|US5068536||9 avr. 1991||26 nov. 1991||Futrex, Inc.||Method for providing custom calibration for near infrared instruments for measurement of blood glucose|
|US5070874||30 janv. 1990||10 déc. 1991||Biocontrol Technology, Inc.||Non-invasive determination of glucose concentration in body of patients|
|US5158082||23 août 1990||27 oct. 1992||Spacelabs, Inc.||Apparatus for heating tissue with a photoplethysmograph sensor|
|US5163094||20 mars 1991||10 nov. 1992||Francine J. Prokoski||Method for identifying individuals from analysis of elemental shapes derived from biosensor data|
|US5178142||3 juil. 1991||12 janv. 1993||Vivascan Corporation||Electromagnetic method and apparatus to measure constituents of human or animal tissue|
|US5179951||20 déc. 1991||19 janv. 1993||Inomet, Inc.||Blood constituent measurement|
|US5204532||18 juin 1991||20 avr. 1993||Futrex, Inc.||Method for providing general calibration for near infrared instruments for measurement of blood glucose|
|US5222495||14 août 1992||29 juin 1993||Angiomedics Ii, Inc.||Non-invasive blood analysis by near infrared absorption measurements using two closely spaced wavelengths|
|US5222496||14 août 1992||29 juin 1993||Angiomedics Ii, Inc.||Infrared glucose sensor|
|US5223715||20 sept. 1991||29 juin 1993||Amoco Corporation||Process for spectrophotometric analysis|
|US5225678||13 nov. 1991||6 juil. 1993||Connecticut Instrument Corporation||Spectoscopic sampling accessory having dual measuring and viewing systems|
|US5230702||16 janv. 1991||27 juil. 1993||Paradigm Biotechnologies Partnership||Hemodialysis method|
|US5237178||30 déc. 1991||17 août 1993||Rosenthal Robert D||Non-invasive near-infrared quantitative measurement instrument|
|US5243546||10 janv. 1991||7 sept. 1993||Ashland Oil, Inc.||Spectroscopic instrument calibration|
|US5257086||9 juin 1992||26 oct. 1993||D.O.M. Associates Int'l||Optical spectrophotometer having a multi-element light source|
|US5267152||26 oct. 1990||30 nov. 1993||Yang Won S||Non-invasive method and apparatus for measuring blood glucose concentration|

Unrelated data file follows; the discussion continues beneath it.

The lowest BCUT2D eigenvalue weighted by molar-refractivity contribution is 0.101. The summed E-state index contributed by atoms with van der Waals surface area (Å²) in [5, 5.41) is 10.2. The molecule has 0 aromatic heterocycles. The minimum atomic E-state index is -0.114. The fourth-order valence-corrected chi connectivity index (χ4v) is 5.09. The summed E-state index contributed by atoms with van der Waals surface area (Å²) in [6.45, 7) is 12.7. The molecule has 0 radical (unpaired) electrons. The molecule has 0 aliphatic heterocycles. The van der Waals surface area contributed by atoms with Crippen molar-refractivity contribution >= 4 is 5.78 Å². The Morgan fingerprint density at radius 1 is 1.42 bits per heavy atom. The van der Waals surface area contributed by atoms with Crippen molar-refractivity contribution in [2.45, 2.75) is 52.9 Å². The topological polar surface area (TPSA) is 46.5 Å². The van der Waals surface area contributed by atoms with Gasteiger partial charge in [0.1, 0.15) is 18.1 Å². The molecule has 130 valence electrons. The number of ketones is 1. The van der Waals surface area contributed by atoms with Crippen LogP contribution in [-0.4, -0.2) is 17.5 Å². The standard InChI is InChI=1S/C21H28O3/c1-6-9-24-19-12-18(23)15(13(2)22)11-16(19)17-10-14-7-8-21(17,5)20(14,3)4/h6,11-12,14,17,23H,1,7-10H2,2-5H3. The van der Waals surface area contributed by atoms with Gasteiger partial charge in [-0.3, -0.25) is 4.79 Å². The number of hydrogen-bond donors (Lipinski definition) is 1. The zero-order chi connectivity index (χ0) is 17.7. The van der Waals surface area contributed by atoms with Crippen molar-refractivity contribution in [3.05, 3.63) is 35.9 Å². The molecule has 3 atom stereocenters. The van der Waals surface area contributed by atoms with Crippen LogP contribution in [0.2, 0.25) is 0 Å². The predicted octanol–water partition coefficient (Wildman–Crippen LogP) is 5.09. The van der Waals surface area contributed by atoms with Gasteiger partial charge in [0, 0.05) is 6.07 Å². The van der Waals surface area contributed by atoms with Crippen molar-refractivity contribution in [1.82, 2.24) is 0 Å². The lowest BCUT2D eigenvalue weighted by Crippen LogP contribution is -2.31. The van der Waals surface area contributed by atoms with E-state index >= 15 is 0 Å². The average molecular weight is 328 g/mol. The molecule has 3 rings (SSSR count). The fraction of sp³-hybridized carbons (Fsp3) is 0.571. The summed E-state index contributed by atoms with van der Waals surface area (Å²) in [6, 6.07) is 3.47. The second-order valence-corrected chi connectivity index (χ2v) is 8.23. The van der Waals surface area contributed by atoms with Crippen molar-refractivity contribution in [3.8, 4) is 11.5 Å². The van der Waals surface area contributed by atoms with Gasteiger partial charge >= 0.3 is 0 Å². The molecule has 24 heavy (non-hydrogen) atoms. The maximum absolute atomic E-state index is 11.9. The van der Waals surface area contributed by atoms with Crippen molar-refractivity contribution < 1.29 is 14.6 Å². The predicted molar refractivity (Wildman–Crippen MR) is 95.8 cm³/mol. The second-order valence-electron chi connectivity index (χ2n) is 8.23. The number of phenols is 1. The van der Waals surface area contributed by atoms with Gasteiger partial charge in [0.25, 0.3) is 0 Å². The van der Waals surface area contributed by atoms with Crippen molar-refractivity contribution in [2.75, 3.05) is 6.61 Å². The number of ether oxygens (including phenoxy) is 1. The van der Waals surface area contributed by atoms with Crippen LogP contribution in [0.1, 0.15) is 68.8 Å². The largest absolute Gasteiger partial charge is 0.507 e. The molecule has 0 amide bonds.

|US5268749||26 juil. 1991||7 déc. 1993||Kollmorgen Corporation||Apparatus and method for providing uniform illumination of a sample plane|
|US5291560||15 juil. 1991||1 mars 1994||Iri Scan Incorporated||Biometric personal identification system based on iris analysis|
|US5299570||12 août 1992||5 avr. 1994||Avl Medical Instruments Ag||System for measuring the saturation of at least one gas, particularly the oxygen saturation of blood|
|US5303026||12 févr. 1992||12 avr. 1994||The Regents Of The University Of California Los Alamos National Laboratory||Apparatus and method for spectroscopic analysis of scattering media|
|US5311021||9 mars 1992||10 mai 1994||Connecticut Instrument Corp.||Spectroscopic sampling accessory having dual measuring and viewing systems|
|US5313941||28 janv. 1993||24 mai 1994||Braig James R||Noninvasive pulsed infrared spectrophotometer|
|US5321265||15 juil. 1992||14 juin 1994||Block Myron J||Non-invasive testing|
|US5331958||25 mars 1993||26 juil. 1994||University Of Manitoba||Spectrophotometric blood analysis|
|US5348003||3 sept. 1992||20 sept. 1994||Sirraya, Inc.||Method and apparatus for chemical analysis|
|US5351686||24 mai 1993||4 oct. 1994||In-Line Diagnostics Corporation||Disposable extracorporeal conduit for blood constituent monitoring|
|US5355880||6 juil. 1992||18 oct. 1994||Sandia Corporation||Reliable noninvasive measurement of blood gases|